Answering Your Questions About Elder Abuse

Caring for an elderly loved one can be difficult on financial, logistical and emotional levels. Many families have had to make hard decisions on behalf of people they care deeply about. This is what makes suspicions of elder abuse so painful. Many families wrongly blame themselves for what's happening.

Many also don't know where to turn for answers. If you have suspicions or confirmation of elder abuse, you can turn to the Law Offices of Michael R. Kaiser in Palm Springs. Our lawyers will help you hold negligent or abusive caregivers and financial scammers accountable for their deplorable actions. Read on for answers to some of the common questions we receive or call us directly at 760-459-8545 for a free consultation.

What is elder abuse?

Elder abuse can happen to anyone, whether they are living independently or in a nursing home or long-term care facility. Generally, abuse is classified in the following ways:

  • Physical abuse — Threatening harm or actually physically harming an aged adult
  • Emotional abuse — Inflicting mental anguish or emotional distress through verbal or nonverbal actions
  • Sexual abuse — Forcing an elderly person to have sex or witness sexual acts against his or her will
  • Financial abuse or exploitation — Stealing money or property from an elderly person or manipulating them to give up assets through coercion, intimidation or fraud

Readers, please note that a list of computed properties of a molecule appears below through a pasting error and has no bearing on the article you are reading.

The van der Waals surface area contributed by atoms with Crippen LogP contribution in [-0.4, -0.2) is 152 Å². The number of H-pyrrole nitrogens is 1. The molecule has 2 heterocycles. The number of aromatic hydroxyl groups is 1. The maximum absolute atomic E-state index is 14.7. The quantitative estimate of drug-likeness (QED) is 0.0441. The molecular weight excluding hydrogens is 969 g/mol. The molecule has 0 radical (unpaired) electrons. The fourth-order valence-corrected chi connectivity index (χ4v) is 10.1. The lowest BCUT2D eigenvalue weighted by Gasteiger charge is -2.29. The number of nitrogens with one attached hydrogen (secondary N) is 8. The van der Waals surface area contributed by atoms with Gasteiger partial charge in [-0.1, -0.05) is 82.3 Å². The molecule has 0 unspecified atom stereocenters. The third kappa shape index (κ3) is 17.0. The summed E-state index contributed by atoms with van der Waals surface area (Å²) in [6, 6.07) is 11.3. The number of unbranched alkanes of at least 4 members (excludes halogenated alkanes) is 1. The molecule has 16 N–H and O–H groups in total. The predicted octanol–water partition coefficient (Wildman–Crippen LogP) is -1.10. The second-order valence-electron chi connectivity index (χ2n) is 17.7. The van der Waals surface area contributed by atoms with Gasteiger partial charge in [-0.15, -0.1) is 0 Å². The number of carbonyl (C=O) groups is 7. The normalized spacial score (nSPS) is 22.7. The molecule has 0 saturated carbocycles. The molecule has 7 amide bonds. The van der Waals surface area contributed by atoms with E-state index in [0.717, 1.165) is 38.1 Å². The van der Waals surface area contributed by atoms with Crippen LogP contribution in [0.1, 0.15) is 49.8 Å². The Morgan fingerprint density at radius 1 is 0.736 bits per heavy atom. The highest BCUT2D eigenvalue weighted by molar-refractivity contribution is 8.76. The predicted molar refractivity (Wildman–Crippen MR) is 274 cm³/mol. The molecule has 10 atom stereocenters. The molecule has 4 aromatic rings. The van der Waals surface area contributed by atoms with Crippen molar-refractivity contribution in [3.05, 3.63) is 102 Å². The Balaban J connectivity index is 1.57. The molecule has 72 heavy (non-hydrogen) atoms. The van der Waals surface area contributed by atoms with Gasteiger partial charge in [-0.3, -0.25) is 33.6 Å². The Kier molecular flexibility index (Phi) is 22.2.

• Neglect or abandonment — Failing to provide food, shelter, water or medical care for vulnerable adults

Sadly in many cases, people suffer from more than one of these types of elder abuse at the hands of spouses, adult children, other patients, professional caregivers or even assisted living facilities.

What are the signs of elder abuse?

Abuse can manifest in many different ways. Look for the following signs:

  • Unexplained bruises, burns, blisters or bedsores
  • Explanations that make no sense given your loved one's personality and medical history
  • Abrupt changes in alertness or interest in what's going on
  • Social isolation and depression
  • Unwillingness to talk or engage in daily activities or activities they used to enjoy
  • Poor hygiene
  • Drastic changes in weight or appetite
  • Unexplained purchases or financial transactions that seem out of character
  • Strained or tense relationships with people previously identified as friends or trusted caregivers

Some of these signs could be construed as symptoms of dementia or general aging, but if something feels "off" about your loved one's personality, behavior or physical condition, don't be afraid to speak up and ask direct questions.

What should I do if I suspect my loved one is being abused?

If you suspect your loved one is being abused and you aren't getting satisfactory answers, you should report your suspicions to Adult Protective Services (APS), a division of California's Department of Social Services. APS investigates all reports of suspected elder abuse or abuse of dependent adults. Then contact our firm to discuss your options for holding perpetrators legally and financially accountable with our skilled attorneys.

Is this my fault?

No! You could have done all the research, asked all the right questions and still end up in this situation. Place the blame where it firmly belongs: on the caregiver, nursing facility administrators and/or scam artist.